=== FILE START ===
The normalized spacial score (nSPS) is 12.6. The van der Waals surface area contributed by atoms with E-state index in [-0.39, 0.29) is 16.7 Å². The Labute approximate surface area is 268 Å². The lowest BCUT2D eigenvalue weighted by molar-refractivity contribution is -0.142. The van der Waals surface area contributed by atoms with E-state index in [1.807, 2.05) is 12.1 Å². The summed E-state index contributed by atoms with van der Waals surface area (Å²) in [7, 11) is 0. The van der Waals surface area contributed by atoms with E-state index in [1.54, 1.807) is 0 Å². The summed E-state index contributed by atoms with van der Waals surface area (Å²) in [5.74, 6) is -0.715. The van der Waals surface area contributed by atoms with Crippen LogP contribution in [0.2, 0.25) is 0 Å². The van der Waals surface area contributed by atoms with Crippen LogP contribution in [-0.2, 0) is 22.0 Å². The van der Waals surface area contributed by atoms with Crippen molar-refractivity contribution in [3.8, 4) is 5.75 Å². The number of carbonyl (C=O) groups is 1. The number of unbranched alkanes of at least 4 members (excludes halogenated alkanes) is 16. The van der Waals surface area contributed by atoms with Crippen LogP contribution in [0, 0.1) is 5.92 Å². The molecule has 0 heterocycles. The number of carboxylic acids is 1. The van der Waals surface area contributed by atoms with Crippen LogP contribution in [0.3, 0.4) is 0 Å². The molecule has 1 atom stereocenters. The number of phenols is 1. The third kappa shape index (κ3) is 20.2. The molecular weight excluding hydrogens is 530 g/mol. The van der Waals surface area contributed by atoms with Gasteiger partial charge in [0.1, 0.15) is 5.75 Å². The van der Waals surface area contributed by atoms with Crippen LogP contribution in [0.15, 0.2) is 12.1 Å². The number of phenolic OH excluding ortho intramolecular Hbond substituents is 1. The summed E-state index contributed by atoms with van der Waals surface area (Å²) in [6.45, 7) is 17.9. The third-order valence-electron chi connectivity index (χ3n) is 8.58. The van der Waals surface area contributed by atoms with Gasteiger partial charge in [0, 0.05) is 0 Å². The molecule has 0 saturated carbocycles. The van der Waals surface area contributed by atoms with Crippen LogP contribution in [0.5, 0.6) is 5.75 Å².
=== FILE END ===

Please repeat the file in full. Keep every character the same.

The normalized spacial score (nSPS) is 12.6. The van der Waals surface area contributed by atoms with E-state index in [-0.39, 0.29) is 16.7 Å². The Labute approximate surface area is 268 Å². The lowest BCUT2D eigenvalue weighted by molar-refractivity contribution is -0.142. The van der Waals surface area contributed by atoms with E-state index in [1.807, 2.05) is 12.1 Å². The summed E-state index contributed by atoms with van der Waals surface area (Å²) in [7, 11) is 0. The van der Waals surface area contributed by atoms with E-state index in [1.54, 1.807) is 0 Å². The summed E-state index contributed by atoms with van der Waals surface area (Å²) in [5.74, 6) is -0.715. The van der Waals surface area contributed by atoms with Crippen LogP contribution in [0.2, 0.25) is 0 Å². The van der Waals surface area contributed by atoms with Crippen LogP contribution in [-0.2, 0) is 22.0 Å². The van der Waals surface area contributed by atoms with Crippen molar-refractivity contribution in [3.8, 4) is 5.75 Å². The number of carbonyl (C=O) groups is 1. The number of unbranched alkanes of at least 4 members (excludes halogenated alkanes) is 16. The van der Waals surface area contributed by atoms with Crippen LogP contribution in [0, 0.1) is 5.92 Å². The molecule has 0 heterocycles. The number of carboxylic acids is 1. The van der Waals surface area contributed by atoms with Crippen LogP contribution in [0.3, 0.4) is 0 Å². The molecule has 1 atom stereocenters. The number of phenols is 1. The third kappa shape index (κ3) is 20.2. The molecular weight excluding hydrogens is 530 g/mol. The van der Waals surface area contributed by atoms with Gasteiger partial charge in [0.1, 0.15) is 5.75 Å². The van der Waals surface area contributed by atoms with Crippen LogP contribution in [0.15, 0.2) is 12.1 Å². The number of phenolic OH excluding ortho intramolecular Hbond substituents is 1. The summed E-state index contributed by atoms with van der Waals surface area (Å²) in [6.45, 7) is 17.9. The third-order valence-electron chi connectivity index (χ3n) is 8.58. The van der Waals surface area contributed by atoms with Gasteiger partial charge in [0, 0.05) is 0 Å². The molecule has 0 saturated carbocycles. The van der Waals surface area contributed by atoms with Crippen LogP contribution in [0.5, 0.6) is 5.75 Å².